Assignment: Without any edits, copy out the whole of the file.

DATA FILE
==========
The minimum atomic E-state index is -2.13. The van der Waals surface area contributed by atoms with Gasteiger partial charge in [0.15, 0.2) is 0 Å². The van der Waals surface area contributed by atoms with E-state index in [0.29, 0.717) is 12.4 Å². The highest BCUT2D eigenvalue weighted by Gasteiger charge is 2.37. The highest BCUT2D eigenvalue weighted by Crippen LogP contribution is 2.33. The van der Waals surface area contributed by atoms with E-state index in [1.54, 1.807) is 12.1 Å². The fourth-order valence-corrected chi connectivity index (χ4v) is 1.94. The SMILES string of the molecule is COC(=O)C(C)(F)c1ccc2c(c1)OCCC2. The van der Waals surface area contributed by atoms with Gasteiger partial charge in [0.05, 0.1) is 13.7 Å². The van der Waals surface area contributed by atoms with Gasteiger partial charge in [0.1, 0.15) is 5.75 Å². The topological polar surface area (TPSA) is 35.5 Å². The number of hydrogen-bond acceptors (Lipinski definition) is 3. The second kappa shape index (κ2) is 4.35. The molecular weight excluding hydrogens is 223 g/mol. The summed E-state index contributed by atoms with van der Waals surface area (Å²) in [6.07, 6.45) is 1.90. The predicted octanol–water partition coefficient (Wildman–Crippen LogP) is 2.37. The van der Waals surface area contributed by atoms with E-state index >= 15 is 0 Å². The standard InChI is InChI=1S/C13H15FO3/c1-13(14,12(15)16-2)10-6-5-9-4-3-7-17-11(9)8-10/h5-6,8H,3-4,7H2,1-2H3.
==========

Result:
The minimum atomic E-state index is -2.13. The van der Waals surface area contributed by atoms with Gasteiger partial charge in [0.15, 0.2) is 0 Å². The van der Waals surface area contributed by atoms with E-state index in [0.29, 0.717) is 12.4 Å². The highest BCUT2D eigenvalue weighted by Gasteiger charge is 2.37. The highest BCUT2D eigenvalue weighted by Crippen LogP contribution is 2.33. The van der Waals surface area contributed by atoms with E-state index in [1.54, 1.807) is 12.1 Å². The fourth-order valence-corrected chi connectivity index (χ4v) is 1.94. The SMILES string of the molecule is COC(=O)C(C)(F)c1ccc2c(c1)OCCC2. The van der Waals surface area contributed by atoms with Gasteiger partial charge in [0.05, 0.1) is 13.7 Å². The van der Waals surface area contributed by atoms with Gasteiger partial charge in [0.1, 0.15) is 5.75 Å². The topological polar surface area (TPSA) is 35.5 Å². The number of hydrogen-bond acceptors (Lipinski definition) is 3. The second kappa shape index (κ2) is 4.35. The molecular weight excluding hydrogens is 223 g/mol. The summed E-state index contributed by atoms with van der Waals surface area (Å²) in [6.07, 6.45) is 1.90. The predicted octanol–water partition coefficient (Wildman–Crippen LogP) is 2.37. The van der Waals surface area contributed by atoms with E-state index >= 15 is 0 Å². The standard InChI is InChI=1S/C13H15FO3/c1-13(14,12(15)16-2)10-6-5-9-4-3-7-17-11(9)8-10/h5-6,8H,3-4,7H2,1-2H3.